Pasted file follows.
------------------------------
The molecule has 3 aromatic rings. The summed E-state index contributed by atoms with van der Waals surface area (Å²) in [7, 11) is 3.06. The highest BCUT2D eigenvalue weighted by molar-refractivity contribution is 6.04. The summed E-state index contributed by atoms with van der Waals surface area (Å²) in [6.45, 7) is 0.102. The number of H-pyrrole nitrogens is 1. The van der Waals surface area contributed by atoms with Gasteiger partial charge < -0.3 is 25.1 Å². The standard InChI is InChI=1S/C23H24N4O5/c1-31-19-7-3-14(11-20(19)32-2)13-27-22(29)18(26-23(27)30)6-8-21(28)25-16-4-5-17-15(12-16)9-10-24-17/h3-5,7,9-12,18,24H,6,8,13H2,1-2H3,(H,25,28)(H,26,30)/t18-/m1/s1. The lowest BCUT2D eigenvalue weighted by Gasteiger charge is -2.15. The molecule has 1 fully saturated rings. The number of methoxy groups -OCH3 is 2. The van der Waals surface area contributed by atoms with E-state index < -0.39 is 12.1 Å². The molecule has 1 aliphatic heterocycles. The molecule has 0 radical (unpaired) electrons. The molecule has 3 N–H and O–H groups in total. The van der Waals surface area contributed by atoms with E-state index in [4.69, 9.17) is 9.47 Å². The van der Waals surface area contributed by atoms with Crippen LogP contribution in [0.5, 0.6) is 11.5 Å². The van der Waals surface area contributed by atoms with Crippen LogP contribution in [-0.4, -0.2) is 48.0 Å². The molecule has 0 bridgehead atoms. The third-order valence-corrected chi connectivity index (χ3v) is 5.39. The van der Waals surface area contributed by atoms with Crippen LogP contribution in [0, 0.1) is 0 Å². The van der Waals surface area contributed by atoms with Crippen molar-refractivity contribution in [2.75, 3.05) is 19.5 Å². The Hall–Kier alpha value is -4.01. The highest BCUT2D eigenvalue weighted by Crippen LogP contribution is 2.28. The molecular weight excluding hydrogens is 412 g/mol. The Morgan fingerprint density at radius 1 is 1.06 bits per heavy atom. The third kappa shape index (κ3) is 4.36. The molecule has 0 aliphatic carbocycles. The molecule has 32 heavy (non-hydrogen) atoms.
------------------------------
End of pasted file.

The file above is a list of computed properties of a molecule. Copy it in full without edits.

The molecule has 3 aromatic rings. The summed E-state index contributed by atoms with van der Waals surface area (Å²) in [7, 11) is 3.06. The highest BCUT2D eigenvalue weighted by molar-refractivity contribution is 6.04. The summed E-state index contributed by atoms with van der Waals surface area (Å²) in [6.45, 7) is 0.102. The number of H-pyrrole nitrogens is 1. The van der Waals surface area contributed by atoms with Gasteiger partial charge < -0.3 is 25.1 Å². The standard InChI is InChI=1S/C23H24N4O5/c1-31-19-7-3-14(11-20(19)32-2)13-27-22(29)18(26-23(27)30)6-8-21(28)25-16-4-5-17-15(12-16)9-10-24-17/h3-5,7,9-12,18,24H,6,8,13H2,1-2H3,(H,25,28)(H,26,30)/t18-/m1/s1. The lowest BCUT2D eigenvalue weighted by Gasteiger charge is -2.15. The molecule has 1 fully saturated rings. The number of methoxy groups -OCH3 is 2. The van der Waals surface area contributed by atoms with E-state index < -0.39 is 12.1 Å². The molecule has 1 aliphatic heterocycles. The molecule has 0 radical (unpaired) electrons. The molecule has 3 N–H and O–H groups in total. The van der Waals surface area contributed by atoms with E-state index in [4.69, 9.17) is 9.47 Å². The van der Waals surface area contributed by atoms with Crippen LogP contribution in [0.5, 0.6) is 11.5 Å². The van der Waals surface area contributed by atoms with Crippen LogP contribution in [-0.4, -0.2) is 48.0 Å². The molecule has 0 bridgehead atoms. The third-order valence-corrected chi connectivity index (χ3v) is 5.39. The van der Waals surface area contributed by atoms with Crippen LogP contribution in [0, 0.1) is 0 Å². The van der Waals surface area contributed by atoms with Crippen molar-refractivity contribution in [2.75, 3.05) is 19.5 Å². The Hall–Kier alpha value is -4.01. The highest BCUT2D eigenvalue weighted by Crippen LogP contribution is 2.28. The molecular weight excluding hydrogens is 412 g/mol. The Morgan fingerprint density at radius 1 is 1.06 bits per heavy atom. The third kappa shape index (κ3) is 4.36. The molecule has 0 aliphatic carbocycles. The molecule has 32 heavy (non-hydrogen) atoms.